Be pre­pared for dry to get worse

Tasmanian Country - - OPINION - Wayne John­ston

LAST week I spoke about the re­port card into agri­cul­ture and read­ers will re­call on bal­ance it was a pos­i­tive out­look.

How­ever, with all things agri­cul­ture chal­lenges of­ten lurk around the cor­ner. In­deed one is loom­ing in the ex­treme dry con­di­tions in parts of the state, no­tably the East Coast and south­ern re­gions. Na­tional me­dia has fo­cused on the on­go­ing drought in Queens­land, NSW and north­ern Vic­to­ria with lit­tle or no at­ten­tion to what has been hap­pen­ing in Tas­ma­nia. We urged peo­ple to re­mem­ber our col­leagues on the East Coast when fo­cus was on other states and while that mes­sage wasn’t clearly heard at the time it cer­tainly is now.

Some parts of the state are at a crit­i­cal part of the sea­son if sig­nif­i­cant rains do not ar­rive in the next cou­ple of weeks. Farm­ers should keep pre­par­ing for drought-like con­di­tions, in­clud­ing things like de­stock­ing or ac­quir­ing other sources of fod­der for key stock.

While govern­ments at both state and fed­eral level have a num­ber of pro­grams to as­sist farm­ers it is ul­ti­mately up to us to en­sure we pre­pare and adapt to drought con­di­tions.

Sadly, it is a fact to­day that in any given five-year pe­riod many parts of Tas­ma­nia will ex­pe­ri­ence drought con­di­tions, with all the as­so­ci­ated neg­a­tive el­e­ments im­pact­ing on their busi­nesses. As a sec­tor and as busi­ness op­er­a­tors we need to in­cor­po­rate into plans and pro­jec­tions such sce­nar­ios. We need to en­sure our busi­ness mod­els are struc­tured in such a way that they can cope with such an eco­nomic im­post.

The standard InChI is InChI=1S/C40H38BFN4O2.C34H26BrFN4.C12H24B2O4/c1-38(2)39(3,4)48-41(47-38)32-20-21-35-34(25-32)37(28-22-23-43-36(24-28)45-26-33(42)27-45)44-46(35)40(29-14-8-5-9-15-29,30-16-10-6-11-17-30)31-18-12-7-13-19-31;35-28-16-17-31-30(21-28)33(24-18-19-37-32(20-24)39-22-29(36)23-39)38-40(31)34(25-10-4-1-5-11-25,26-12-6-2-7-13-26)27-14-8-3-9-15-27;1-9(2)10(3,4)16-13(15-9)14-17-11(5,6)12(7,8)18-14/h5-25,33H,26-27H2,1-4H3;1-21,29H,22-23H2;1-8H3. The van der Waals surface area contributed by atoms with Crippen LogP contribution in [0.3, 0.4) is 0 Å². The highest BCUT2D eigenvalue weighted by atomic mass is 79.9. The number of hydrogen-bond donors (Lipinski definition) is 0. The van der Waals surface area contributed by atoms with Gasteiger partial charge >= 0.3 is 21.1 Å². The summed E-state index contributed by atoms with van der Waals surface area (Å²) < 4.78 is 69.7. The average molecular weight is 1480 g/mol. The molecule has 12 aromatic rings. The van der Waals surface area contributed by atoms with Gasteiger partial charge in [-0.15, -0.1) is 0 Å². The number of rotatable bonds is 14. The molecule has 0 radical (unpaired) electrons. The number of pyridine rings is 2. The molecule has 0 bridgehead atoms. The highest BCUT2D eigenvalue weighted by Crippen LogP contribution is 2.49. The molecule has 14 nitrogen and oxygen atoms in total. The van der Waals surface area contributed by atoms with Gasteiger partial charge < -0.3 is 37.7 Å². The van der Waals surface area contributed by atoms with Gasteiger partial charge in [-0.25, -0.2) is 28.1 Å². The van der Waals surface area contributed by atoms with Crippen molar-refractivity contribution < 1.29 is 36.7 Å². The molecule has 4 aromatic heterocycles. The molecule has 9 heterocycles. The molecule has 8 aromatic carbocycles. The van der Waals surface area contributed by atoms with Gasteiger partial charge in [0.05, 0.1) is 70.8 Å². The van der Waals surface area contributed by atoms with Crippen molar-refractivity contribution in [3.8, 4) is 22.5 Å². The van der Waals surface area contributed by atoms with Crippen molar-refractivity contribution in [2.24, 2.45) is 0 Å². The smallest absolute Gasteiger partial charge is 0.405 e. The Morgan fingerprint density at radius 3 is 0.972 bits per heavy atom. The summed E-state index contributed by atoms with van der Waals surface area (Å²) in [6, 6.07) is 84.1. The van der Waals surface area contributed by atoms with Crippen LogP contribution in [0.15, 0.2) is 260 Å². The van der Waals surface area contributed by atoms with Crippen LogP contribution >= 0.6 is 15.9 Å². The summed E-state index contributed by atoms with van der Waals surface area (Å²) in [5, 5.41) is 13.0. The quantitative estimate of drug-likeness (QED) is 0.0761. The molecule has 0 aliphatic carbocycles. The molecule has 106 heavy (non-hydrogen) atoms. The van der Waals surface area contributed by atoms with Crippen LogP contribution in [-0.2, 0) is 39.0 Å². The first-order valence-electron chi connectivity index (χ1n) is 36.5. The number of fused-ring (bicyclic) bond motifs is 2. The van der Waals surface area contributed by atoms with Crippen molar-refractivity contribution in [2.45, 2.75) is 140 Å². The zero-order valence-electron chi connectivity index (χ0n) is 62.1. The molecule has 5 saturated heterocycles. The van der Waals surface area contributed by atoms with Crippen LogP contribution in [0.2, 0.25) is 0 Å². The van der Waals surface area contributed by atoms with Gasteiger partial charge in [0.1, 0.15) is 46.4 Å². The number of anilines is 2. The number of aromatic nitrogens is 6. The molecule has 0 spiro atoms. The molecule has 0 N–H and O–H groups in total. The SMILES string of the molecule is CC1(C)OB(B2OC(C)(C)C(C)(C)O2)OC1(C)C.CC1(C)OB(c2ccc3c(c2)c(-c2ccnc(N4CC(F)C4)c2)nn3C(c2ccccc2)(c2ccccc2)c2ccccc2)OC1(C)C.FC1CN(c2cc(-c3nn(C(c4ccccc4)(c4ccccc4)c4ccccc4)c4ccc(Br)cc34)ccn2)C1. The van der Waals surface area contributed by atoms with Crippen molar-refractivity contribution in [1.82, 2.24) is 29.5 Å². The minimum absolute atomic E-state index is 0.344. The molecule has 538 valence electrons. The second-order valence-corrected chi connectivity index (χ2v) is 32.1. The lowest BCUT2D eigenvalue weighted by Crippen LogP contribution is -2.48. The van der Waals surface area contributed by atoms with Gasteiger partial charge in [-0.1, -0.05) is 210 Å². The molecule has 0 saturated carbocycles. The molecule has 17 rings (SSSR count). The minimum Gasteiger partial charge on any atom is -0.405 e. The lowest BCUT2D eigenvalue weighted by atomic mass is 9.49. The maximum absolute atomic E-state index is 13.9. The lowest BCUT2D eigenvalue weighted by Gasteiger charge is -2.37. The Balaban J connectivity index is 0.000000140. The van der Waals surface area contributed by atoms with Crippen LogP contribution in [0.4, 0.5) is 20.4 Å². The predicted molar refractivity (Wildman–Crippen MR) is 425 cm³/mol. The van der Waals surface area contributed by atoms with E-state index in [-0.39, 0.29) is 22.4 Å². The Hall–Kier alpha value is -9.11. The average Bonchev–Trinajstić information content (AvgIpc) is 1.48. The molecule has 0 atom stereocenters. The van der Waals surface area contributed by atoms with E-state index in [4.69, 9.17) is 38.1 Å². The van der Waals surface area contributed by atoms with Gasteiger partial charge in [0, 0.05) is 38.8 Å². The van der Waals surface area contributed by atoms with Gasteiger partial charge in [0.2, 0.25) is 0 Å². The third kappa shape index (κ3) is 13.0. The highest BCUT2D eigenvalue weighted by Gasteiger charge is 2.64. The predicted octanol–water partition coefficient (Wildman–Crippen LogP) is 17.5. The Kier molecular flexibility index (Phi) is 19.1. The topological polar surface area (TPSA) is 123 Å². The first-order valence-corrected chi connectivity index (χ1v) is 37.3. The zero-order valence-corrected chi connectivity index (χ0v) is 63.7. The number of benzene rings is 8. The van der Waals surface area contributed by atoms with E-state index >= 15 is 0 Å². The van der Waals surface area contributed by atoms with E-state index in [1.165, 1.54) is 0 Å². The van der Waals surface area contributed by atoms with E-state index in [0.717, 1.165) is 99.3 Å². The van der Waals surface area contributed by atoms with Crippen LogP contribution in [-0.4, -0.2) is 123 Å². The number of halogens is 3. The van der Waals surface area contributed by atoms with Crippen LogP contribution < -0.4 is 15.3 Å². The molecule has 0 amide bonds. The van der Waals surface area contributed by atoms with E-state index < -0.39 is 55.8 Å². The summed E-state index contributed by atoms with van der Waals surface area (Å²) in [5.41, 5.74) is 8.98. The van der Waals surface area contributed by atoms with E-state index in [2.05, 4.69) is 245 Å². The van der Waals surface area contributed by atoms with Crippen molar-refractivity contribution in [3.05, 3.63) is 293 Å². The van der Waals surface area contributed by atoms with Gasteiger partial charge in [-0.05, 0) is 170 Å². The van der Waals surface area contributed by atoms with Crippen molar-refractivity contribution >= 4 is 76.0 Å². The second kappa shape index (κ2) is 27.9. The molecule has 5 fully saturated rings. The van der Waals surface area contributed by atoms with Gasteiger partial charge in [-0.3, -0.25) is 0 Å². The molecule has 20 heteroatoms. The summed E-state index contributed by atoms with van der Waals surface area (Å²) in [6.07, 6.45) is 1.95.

In con­cert with this we need to have an in­fra­struc­ture im­ple­men­ta­tion plan seek­ing to adapt and mit­i­gate against reg­u­lar drought con­di­tions. This should in­clude such things as ir­ri­gation, wa­ter retic­u­la­tion, in­stal­la­tion of dam as­sets where pos­si­ble and at­ten­tion to an­i­mal hus­bandry and man­age­ment.

Our busi­nesses need to be able to sus­tain prof­itabil­ity and per­for­mance not­with­stand­ing se­vere weather con­di­tions. The TFGA has been work­ing closely with the State Gov­ern­ment, in­form­ing them of the chang­ing sea­sonal con­di­tions. We have been re­as­sured by Pri­mary In­dus­tries Min­is­ter Guy Bar­nett’s com­mit­ment to as­sist­ing farm­ers in what­ever way is re­quired to help them ad­dress what is turn­ing into a dif­fi­cult sea­son. In a broader con­text the TFGA will keep o ad­vo­cat­ing gov­ern­ment and busi­ness to en­sure there is a com­pre­hen­sive un­der­stand­ing of se­vere weather con­di­tions and their im­pact on the sec­tor.

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